Then after I had the beginning of all the links selected for, I used the ‘Expand selection to quotes’ option that you can add to Sublime Text via Package Control and then removed the offending links. MAGIC!


The resulting HTML was dropped into my library’s Drupal-driven blog form and results in a report that looks like this:


Creating and sharing bibliographies and lists of works from our library catalogues should not be this hard.

It should not be so hard for people to share their recommendations of books, poets, and to creative works with each other.

It brings all to mind this mind this passage by Paul Ford from his essay The Sixth of Grief Is Retro-computing:

Technology is What We Share

Technology is what we share. I don’t mean “we share the experience of technology.” I mean: By my lights, people very often share technologies with each other when they talk. Strategies. Ideas for living our lives. We do it all the time. Parenting email lists share strategies about breastfeeding and bedtime. Quotes from the Dalai Lama. We talk neckties, etiquette, and Minecraft, and tell stories that give us guidance as to how to live. A tremendous part of daily life regards the exchange of technologies. We are good at it. It’s so simple as to be invisible. Can I borrow your scissors? Do you want tickets? I know guacamole is extra. The world of technology isn’t separate from regular life. It’s made to seem that way because of, well…capitalism. Tribal dynamics. Territoriality. Because there is a need to sell technology, to package it, to recoup the terrible investment. So it becomes this thing that is separate from culture. A product.

Let’s not make sharing just another product that we have to buy from a library vendor. Let’s remember that sharing is not separate from culture.

This is the second part series called The Hashtag Syllabus. Part One is a brief examination of the recent phenomenon of generating and capturing crowdsourced syllabi on Twitter and Part Three looks to Marshall McLuhan and Patrick Wilson for comment on the differences between a library and a bibliography.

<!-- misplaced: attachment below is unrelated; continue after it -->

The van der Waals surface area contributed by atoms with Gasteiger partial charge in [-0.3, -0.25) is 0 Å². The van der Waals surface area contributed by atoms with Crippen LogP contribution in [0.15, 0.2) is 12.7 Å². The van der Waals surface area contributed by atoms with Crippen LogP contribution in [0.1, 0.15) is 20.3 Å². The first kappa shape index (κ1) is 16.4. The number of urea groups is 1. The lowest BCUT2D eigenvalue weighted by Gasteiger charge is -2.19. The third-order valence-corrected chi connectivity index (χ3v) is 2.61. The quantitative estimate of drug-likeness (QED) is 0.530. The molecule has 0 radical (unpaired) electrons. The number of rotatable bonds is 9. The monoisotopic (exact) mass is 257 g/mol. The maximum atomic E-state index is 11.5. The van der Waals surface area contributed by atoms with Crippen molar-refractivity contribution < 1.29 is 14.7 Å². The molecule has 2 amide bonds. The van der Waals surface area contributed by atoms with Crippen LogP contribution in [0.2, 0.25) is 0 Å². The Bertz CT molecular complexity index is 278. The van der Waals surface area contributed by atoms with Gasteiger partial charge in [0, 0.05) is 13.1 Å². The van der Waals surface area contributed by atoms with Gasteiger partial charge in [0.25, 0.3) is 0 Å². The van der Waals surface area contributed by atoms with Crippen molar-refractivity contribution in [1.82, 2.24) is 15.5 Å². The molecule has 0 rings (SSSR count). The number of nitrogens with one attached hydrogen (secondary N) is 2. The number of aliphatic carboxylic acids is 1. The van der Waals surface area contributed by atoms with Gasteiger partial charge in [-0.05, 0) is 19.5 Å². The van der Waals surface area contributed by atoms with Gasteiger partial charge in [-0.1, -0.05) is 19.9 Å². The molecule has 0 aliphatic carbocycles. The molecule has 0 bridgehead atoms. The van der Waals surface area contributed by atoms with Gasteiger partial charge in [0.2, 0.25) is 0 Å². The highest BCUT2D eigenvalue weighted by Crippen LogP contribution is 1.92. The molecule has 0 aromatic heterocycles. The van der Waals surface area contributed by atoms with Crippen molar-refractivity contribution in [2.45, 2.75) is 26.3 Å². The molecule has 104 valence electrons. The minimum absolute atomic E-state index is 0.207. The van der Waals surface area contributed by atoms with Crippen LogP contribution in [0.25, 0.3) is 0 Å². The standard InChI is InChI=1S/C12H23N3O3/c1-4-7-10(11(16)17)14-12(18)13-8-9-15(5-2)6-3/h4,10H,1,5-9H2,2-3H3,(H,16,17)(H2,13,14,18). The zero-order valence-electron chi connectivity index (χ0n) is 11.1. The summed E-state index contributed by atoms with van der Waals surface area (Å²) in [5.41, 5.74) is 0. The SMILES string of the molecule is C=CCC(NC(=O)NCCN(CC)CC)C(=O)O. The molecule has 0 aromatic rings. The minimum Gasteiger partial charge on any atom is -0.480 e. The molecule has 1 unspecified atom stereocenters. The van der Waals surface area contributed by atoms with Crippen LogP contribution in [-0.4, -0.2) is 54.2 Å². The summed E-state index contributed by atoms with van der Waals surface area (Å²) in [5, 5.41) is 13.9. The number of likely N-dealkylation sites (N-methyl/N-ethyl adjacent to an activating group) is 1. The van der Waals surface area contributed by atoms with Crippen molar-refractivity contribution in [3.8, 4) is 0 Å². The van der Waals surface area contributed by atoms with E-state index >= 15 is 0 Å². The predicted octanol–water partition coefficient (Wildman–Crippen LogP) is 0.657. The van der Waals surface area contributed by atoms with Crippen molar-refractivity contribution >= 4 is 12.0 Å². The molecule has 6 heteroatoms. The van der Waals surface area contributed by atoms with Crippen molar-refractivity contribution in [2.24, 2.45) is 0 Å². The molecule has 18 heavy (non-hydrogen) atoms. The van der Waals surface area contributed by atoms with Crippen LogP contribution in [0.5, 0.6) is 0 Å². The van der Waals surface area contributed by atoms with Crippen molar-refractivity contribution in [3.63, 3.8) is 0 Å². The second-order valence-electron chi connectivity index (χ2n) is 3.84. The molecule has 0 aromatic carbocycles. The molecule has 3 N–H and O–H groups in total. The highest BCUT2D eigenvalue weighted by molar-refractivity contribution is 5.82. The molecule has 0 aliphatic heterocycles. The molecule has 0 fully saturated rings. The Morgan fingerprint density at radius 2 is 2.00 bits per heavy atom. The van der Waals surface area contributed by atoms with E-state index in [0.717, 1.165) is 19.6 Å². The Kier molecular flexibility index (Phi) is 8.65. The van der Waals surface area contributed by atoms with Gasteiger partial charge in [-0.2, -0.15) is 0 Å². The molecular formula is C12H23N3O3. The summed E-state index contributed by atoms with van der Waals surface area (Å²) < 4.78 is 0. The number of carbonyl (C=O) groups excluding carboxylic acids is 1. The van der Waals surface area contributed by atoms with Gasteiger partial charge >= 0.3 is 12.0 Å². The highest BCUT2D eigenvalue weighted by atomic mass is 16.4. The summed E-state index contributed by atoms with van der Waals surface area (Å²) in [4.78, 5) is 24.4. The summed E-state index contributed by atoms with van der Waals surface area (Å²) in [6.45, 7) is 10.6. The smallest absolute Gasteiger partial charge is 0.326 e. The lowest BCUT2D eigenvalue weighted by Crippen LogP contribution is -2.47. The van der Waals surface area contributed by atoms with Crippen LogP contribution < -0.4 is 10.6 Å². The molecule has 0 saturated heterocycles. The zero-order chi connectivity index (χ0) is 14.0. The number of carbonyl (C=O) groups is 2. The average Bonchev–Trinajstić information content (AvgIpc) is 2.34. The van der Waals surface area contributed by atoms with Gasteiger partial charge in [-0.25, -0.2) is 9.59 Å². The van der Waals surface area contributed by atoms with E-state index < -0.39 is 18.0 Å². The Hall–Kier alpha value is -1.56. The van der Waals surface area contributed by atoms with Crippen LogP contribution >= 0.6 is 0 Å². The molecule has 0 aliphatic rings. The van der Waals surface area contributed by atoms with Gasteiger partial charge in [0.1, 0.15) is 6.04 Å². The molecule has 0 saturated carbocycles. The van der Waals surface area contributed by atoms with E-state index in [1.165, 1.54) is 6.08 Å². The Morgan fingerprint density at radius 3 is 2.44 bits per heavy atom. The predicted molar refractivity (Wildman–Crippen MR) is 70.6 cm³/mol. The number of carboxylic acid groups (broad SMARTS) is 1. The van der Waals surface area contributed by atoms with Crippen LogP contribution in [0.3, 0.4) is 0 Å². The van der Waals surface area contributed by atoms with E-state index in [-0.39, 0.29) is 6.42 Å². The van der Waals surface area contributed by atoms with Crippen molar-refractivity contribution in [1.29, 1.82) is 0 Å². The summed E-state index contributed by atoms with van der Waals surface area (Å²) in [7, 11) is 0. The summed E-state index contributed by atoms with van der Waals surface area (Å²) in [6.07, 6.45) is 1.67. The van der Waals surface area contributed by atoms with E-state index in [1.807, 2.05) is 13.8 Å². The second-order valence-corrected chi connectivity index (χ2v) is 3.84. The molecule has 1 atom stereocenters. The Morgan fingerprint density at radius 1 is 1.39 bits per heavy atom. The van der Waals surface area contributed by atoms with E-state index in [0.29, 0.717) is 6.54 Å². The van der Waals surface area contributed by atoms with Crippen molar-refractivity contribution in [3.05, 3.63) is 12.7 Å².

The Hashtag Syllabus: Part One

Marcia Chatelain, who started the #FergusonSyllabus almost exactly two years ago wrote about her work in The Atlantic:

From the beginning of the situation in Ferguson, news reports alerted the public that Michael Brown was to start college soon. Before surveillance videos and photographs of protestors with their hands up were available, people saw a stoic Brown in a bright orange, probably acetate graduation gown. He will not have a first day ever again. And for the children of Ferguson, who have yet to have their first day, they may remember the smell of death, the odor of tear gas, the stench of an American tragedy.

In this kind of situation, people all say, what can I do? I have few talents in a crisis, but I do know I’m pretty good at teaching, and I knew Ferguson would be a challenge for teachers: When schools opened across the country, how were they going to talk about what happened? My idea was simple, but has resonated across the country: Reach out to the educators who use Twitter. Ask them to commit to talking about Ferguson on the first day of classes. Suggest a book, an article, a film, a song, a piece of artwork, or an assignment that speaks to some aspect of Ferguson. Use the hashtag: #FergusonSyllabus.